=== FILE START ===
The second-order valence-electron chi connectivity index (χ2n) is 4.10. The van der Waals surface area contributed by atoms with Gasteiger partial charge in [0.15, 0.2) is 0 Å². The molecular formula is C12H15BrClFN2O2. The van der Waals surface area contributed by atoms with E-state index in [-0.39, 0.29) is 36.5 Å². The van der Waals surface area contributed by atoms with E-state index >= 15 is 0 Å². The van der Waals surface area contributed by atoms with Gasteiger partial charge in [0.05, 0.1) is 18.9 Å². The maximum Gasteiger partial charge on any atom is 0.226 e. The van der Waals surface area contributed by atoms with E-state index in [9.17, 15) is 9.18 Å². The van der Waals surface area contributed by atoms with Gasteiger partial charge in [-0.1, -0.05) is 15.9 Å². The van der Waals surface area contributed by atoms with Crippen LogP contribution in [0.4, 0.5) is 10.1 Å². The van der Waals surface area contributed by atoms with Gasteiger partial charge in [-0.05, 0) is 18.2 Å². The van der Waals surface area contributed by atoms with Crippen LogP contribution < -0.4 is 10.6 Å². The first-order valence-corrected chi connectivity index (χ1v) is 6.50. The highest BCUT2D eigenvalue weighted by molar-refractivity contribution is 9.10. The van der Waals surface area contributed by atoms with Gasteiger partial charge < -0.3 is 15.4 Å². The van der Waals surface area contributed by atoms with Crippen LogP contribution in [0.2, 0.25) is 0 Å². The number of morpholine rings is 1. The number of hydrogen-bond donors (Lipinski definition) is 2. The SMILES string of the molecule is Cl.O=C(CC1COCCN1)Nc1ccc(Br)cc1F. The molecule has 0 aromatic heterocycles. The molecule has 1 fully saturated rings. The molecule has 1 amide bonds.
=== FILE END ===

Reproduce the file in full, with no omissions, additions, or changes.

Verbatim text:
The second-order valence-electron chi connectivity index (χ2n) is 4.10. The van der Waals surface area contributed by atoms with Gasteiger partial charge in [0.15, 0.2) is 0 Å². The molecular formula is C12H15BrClFN2O2. The van der Waals surface area contributed by atoms with E-state index in [-0.39, 0.29) is 36.5 Å². The van der Waals surface area contributed by atoms with E-state index >= 15 is 0 Å². The van der Waals surface area contributed by atoms with Gasteiger partial charge in [0.05, 0.1) is 18.9 Å². The maximum Gasteiger partial charge on any atom is 0.226 e. The van der Waals surface area contributed by atoms with E-state index in [9.17, 15) is 9.18 Å². The van der Waals surface area contributed by atoms with Gasteiger partial charge in [-0.1, -0.05) is 15.9 Å². The van der Waals surface area contributed by atoms with Crippen LogP contribution in [0.4, 0.5) is 10.1 Å². The van der Waals surface area contributed by atoms with Gasteiger partial charge in [-0.05, 0) is 18.2 Å². The van der Waals surface area contributed by atoms with Crippen LogP contribution < -0.4 is 10.6 Å². The first-order valence-corrected chi connectivity index (χ1v) is 6.50. The highest BCUT2D eigenvalue weighted by molar-refractivity contribution is 9.10. The van der Waals surface area contributed by atoms with Gasteiger partial charge < -0.3 is 15.4 Å². The van der Waals surface area contributed by atoms with Crippen LogP contribution in [0.2, 0.25) is 0 Å². The number of morpholine rings is 1. The number of hydrogen-bond donors (Lipinski definition) is 2. The SMILES string of the molecule is Cl.O=C(CC1COCCN1)Nc1ccc(Br)cc1F. The molecule has 0 aromatic heterocycles. The molecule has 1 fully saturated rings. The molecule has 1 amide bonds.